Author Archives

Tim Williams

Sir Philip Green’s Efficiency Review ‘Stating the bleeding obvious’?

Sir Philip Green

This week saw the publication of Sir Philip Green’s ‘Efficiency Review.’ My favourite response, apparently made by a Liberal Democrat Treasury spokesman was ‘Most of it, to use Greenspeak, is a statement of the bleeding obvious.’

As Nick Timmins commented in the Financial Times this week:

‘We have been here before. They all found the same. And it must be said, much of their analysis, and some of their prescriptions, were a good deal more profound than Sir Philip’s somewhat glib 33-page PowerPoint-style presentation. Same analysis. Great headlines. Not a lot of detail on how to tackle it all.

The FT hits the nail on the head, we don’t need some non-dom, tax-exile, retail tycoon to identify the problems, the problems are comparatively obvious. Indeed the way to achieve improvements in the way things are currently done that would save billions are also fairly obvious. The hard part is implementing the improvements, in making sure that any initiatives are communicated all the way down to the frontline staff actually doing the purchasing and then monitoring their behaviour to make sure they are following the new policies.

Sir Philip Green


Public contracts after the General Election

UK Party Leaders

Despite the three election debates, none of us are any the wiser precisely how the next Government will cut expenditure in order to pay off the financial deficit. We know that change is (hopefully) coming that will reduce the size of ‘Big Government’ and while change often brings threats, it also brings opportunities.

UK Party Leaders

UK Party Leaders

Continue reading “Public contracts after the General Election”

Gordon’s EU Compact for Jobs & Growth

Gordon Brown & Herman van Rompuy

In yet another sign of the growing political significance of public procurement the UK Government today published a compact designed to reinvigorate EU economies and build “strong, sustainable and balanced” growth. Gordon Brown met EU President Herman van Rompuy at Downing Street this morning to discuss the economic strategy, as well as climate change, security and the situation in Haiti.  

Continue reading “Gordon’s EU Compact for Jobs & Growth”

Financial thresholds for contracts published in the Official Journal (OJEU)

Euro notesI’m a bit late with this blog post, what with Christmas and New Year and then all the snow, but better late than never.

On January 1st 2010  new financial thresholds, which govern whether or not a contract must be published in the Official Journal of the European Union (OJEU), came into force. There’s often a lot of confusion about these thresholds, so I’ll try and explain a bit of the background as well as the actual values of the new thresholds.

Continue reading “Financial thresholds for contracts published in the Official Journal (OJEU)”

Remedies – Public sector buyers beware!

Spoonful of medicine
Spoonful of medicine

Harsh medicine?

 

On Sunday the Remedies Directive (2007/66/EC) was implemented in UK legislation. In England, Wales and Northern Ireland, the Office of Government Commerce (OGC) had drafted ‘The Public Contracts (Amendment) Regulations 2009’ (SI 2009/2992). While in Scotland the Scottish Procurement Directorate (SPD) had drafted The Public Contracts and Utilities Contracts (Scotland) Amendment Regulations 2009 (SSI 2009/428). Although both sets of regulations are implementing the same European Directive there are some significant differences in the detail, although in this article I’ll only concentrate on the main effects.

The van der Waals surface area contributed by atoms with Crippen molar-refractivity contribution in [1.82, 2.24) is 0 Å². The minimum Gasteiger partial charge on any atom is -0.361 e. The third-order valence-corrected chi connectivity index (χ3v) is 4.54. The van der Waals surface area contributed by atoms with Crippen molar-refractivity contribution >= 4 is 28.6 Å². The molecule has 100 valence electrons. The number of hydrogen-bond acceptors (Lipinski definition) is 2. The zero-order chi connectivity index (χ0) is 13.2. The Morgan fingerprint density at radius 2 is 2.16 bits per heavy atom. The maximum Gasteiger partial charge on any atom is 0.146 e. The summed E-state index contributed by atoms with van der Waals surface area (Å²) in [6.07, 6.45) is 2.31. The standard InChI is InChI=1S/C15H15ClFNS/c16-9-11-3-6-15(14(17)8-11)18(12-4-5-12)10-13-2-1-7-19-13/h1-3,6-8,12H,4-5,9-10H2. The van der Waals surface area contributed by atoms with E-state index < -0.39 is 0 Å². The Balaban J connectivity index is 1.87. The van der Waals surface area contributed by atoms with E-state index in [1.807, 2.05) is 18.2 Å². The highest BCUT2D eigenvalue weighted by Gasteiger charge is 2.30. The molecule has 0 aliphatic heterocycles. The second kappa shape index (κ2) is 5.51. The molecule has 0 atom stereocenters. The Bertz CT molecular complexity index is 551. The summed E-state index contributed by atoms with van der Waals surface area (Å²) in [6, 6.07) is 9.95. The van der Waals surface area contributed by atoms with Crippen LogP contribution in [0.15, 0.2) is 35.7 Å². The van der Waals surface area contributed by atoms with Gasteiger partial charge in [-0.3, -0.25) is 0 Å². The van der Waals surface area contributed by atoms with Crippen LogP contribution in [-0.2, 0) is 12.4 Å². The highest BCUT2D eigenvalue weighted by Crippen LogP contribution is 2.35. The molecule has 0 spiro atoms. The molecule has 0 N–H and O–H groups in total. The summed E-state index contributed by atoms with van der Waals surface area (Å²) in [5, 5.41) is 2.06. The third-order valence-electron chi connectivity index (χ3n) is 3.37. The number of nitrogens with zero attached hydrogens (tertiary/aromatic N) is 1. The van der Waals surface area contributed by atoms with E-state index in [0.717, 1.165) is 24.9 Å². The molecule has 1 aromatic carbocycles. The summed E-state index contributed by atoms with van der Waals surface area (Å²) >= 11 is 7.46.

Continue reading “Remedies – Public sector buyers beware!”

European eGovernment Awards 2009

Angela Smith MP
Angela Smith MP

Minister of State for the Cabinet Office, Angela Smith

We are just making the final preparations for our participation in the European eGovernment Awards 2009, which are being held to coincide with the 5th Ministerial eGovernment Conference in Malmö, Sweden on 19th/20th November.
Continue reading “European eGovernment Awards 2009”

Official Journal of the European Union (OJEU)

Philippe Lebaube

The Official Journal of the European Union(OJEU) is the gazette of record for the European Union. It has been published in 22 official languages (23 when Irish is required) of the member states, every working day since the Treaty of Nice entered into force on 1 February 2003.  The OJEU superseded the earlier Official Journal of the European Community (OJEC) with the establishment of the European Union.

Continue reading “Official Journal of the European Union (OJEU)”

Swedish Court Cancels Armoured Vehicle Contract

The European defence market is changing. Where once each nation maintained its own defence industry, this is no longer a viable model as Europe faces enormous pressure from the US, which has the worlds largest defence market. In August this year, a new European Directive (2009/81/EC) on defence and security procurement came into force. The new Directive brings defence procurement more into line with mainstream public procurement. Previously member states were able to avoid openly tendering for even quite mundane items of equipment by invoking Article 296 of the European Treaty and stating that they were for their ‘essential security interests.’

Earlier today the Stockholm County Administrative Court ruled that a €240 million armoured personnel carrier deal with the Finnish arms manufacturer, Patria, had breached Swedish public procurement law. The Swedish Defense Materiel Administration (FMV) has been ordered to repeat the tender process despite awarding the contract to Patria in June.
Continue reading “Swedish Court Cancels Armoured Vehicle Contract”

European Commission investigates Glasgow Housing Association’s failure to openly tender

Glasgow Housing Association (GHA) is a private not-for-profit company created by the Scottish Government for the purpose of owning and managing Glasgow’s social housing stock. The housing stock, of approximately 81,000 houses and flats, was previously owned by the Glasgow City Council.

Following a poll of the Council’s tenants, the vast majority of their social housing was transferred to the ownership of the Glasgow Housing Association. The transfer was mired in controversy at the time, there was a strong No campaign backed by the Scottish Trades Union Congress (STUC) and many commentators doubted that there was a genuine desire on the part of the tenants to transfer to another landlord. However, a condition of having Glasgow’s housing debt written off was a transfer whole stock. This was initially going to be to one landlord, however, the Scottish Government intervened and introduced the concept of Second Stage Transfer (SST) to smaller Housing Associations over time.

Taroub Zahran, the Chief Executive of Glasgow Housing Association, resigned from her position at the end of Taroub Zahran Former Chief Executive - Glasgow Housing AssociationSeptember after what was believed to have been disagreements with the Scottish Government and Glasgow City Council over the slow speed of stock transfer.